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News Analysis

Nitschke's inbox: Haynes' replacement, new leaders and sustaining success

What questions could the new Australia head coach face in the coming months and years?

Andrew McGlashan
Andrew McGlashan
Australia have won everything, now the challenge is to keep winning  •  AFP/Getty Images

Australia have won everything, now the challenge is to keep winning  •  AFP/Getty Images

The Australia women's team is a supremely successful side with enviable depth to pick from, but that does not mean new head coach Shelley Nitschke, who had the role in an interim capacity during the Commonwealth Games, will not have some tricky situations to navigate over the coming months. Here's a look at some of the areas that will need to be dealt with.
Replacement for Haynes
When Nitschke and her fellow selectors next get around a table to pick the squad to tour India in December one of the key questions will be who replaces Rachael Haynes following her retirement last week. She will be a significant loss across all formats, but the most pressing one initially will be T20 with the five matches in India and an eye on next year's World Cup.
"Rachael leaves a massive void, both on and off the field," Nitschke said in Brisbane on Tuesday. "She'll be really hard to replace."
From a batting point of view, a lot could depend on how players go in the upcoming WBBL. If Ellyse Perry brings the form she showed at the start of the Hundred into a middle-order role with Sydney Sixers then it could be a way for her to slot back in. If there is a thought to look to the future, a player such as Phoebe Litchfield may get their chance. Then there is a more experienced figure such as Georgia Redmayne who has been on the fringes for the last couple of seasons without yet making a debut.
Leadership transition
Meg Lanning's indefinite break from the game after the Commonwealth Games followed by Haynes' retirement has brought into focus the captaincy. If Lanning hasn't returned by the India tour a new leader will be required, and even if Lanning is back it remains a longer-term question about who will follow her. A solution for the immediate needs if required could be Alyssa Healy, who will captain New South Wales early this season, although she would need to balance it with batting and keeping, while Jess Jonassen and Tahlia McGrath also captain their states.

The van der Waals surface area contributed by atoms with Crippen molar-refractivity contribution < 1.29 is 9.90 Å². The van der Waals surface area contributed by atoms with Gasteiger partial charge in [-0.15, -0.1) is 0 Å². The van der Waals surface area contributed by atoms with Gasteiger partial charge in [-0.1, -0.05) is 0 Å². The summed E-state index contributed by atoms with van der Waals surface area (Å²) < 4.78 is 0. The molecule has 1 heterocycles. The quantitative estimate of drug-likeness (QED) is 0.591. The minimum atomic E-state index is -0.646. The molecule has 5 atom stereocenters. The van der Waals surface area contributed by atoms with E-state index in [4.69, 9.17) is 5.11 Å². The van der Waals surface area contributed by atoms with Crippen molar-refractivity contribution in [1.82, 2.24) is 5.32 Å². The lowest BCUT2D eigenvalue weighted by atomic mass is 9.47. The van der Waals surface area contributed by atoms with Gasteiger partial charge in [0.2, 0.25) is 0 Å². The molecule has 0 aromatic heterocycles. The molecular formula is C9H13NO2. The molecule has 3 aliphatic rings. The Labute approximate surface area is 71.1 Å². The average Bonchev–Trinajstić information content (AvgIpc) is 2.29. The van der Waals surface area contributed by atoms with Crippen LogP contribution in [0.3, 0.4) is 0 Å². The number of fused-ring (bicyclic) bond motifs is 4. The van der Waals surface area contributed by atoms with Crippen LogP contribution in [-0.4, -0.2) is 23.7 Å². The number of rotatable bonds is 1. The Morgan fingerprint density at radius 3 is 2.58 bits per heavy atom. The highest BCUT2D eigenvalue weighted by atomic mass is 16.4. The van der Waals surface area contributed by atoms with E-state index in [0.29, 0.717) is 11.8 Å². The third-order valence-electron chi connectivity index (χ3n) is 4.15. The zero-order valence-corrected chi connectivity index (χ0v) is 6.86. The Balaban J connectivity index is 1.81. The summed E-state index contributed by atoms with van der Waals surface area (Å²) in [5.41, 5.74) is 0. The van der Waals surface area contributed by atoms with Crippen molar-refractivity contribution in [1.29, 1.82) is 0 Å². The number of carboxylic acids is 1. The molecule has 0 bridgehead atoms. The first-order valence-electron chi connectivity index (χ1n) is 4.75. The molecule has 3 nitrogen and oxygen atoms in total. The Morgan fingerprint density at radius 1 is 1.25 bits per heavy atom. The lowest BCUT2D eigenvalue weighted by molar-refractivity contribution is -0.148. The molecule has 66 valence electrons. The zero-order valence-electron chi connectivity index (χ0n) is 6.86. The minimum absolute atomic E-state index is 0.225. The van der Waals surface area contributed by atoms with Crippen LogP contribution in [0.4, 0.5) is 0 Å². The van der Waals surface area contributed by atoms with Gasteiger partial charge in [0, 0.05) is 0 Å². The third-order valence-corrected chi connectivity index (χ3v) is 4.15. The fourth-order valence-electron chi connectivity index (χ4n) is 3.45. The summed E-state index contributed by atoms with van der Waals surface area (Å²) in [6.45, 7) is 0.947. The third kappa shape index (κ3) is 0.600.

"There are a good group of emerging leaders in our team that are going to have opportunities to stick their hands up," Nitschke said. "We don't have a designated leadership group but there are people amongst the team and group that are leaders on and off the field. Some girls lead in their states. They all have different strengths."
A broader changeover
At some point over the next few years, other players will follow Haynes' lead and call it day - some perhaps sooner rather than later - as one of the most dominant sporting teams in history begins to break up. The Australian system is well placed to fill gaps as they emerge, but the strength of the domestic game - and areas such as Australia A - will need to come into their own. And, ideally, departures will be staggered to avoid a mass exit of three or four key players at once.
"Whether it is now, in one year or two years' time, there are going to be some changes," Nitschke said. "For the moment we have a good strong core of a team. I expect them to continue and be around for a little while but there are going to be changes afoot. We have a really good domestic comp backing us up so it is going to be exciting seeing who puts their hand up."
Resetting goals
Right now, Australia hold every major prize going: ODI World Cup, T20 World Cup, Commonwealth Games gold and the multi-format Ashes. In terms of winning, they have almost pushed the bar as high as it can go. It has been an extraordinary era. Over the last few years, the team has always had another big goal to aim at, whether it be the home T20 World Cup, ODI redemption or the gold medal push. Now they need to start again.
"It's one of the best sporting teams in Australia at the moment, or for a long time, and to be involved in that first hand and guide them in that is a pretty exciting prospect," Nitschke said. "If it isn't broke, don't fix it. I certainly won't be going in and changing everything we do because we've been so successful. Think it's about evolving with the game and looking to improve. It's about reassessing and reevaluating.
"We've obviously been very successful and it's a challenge to stay at the top of the game. We know around the globe there are other teams coming for us. India continually keep challenging us and will continue to do so. We hope that just pushes us to get better as well."
Assistant coaches
With Nitschke's promotion and Ben Sawyer having left to be head coach of the New Zealand women's team, there will be considerable changes in the backroom set-up. Dan Marsh and Jude Coleman were the assistant coaches for the Ireland tour and Commonwealth Games. In the last couple of weeks Cricket Australia has advertised for the position and the initial deadline is September 23. "We need people with relationship-building skills, that know the game and players really well, and the trends of the global game, think that is real benefit because we are starting to perhaps play a bit more Test cricket," Nitschke said. "To keep challenging [the players] and pushing them forward is something pretty important for us."

Andrew McGlashan is a deputy editor at ESPNcricinfo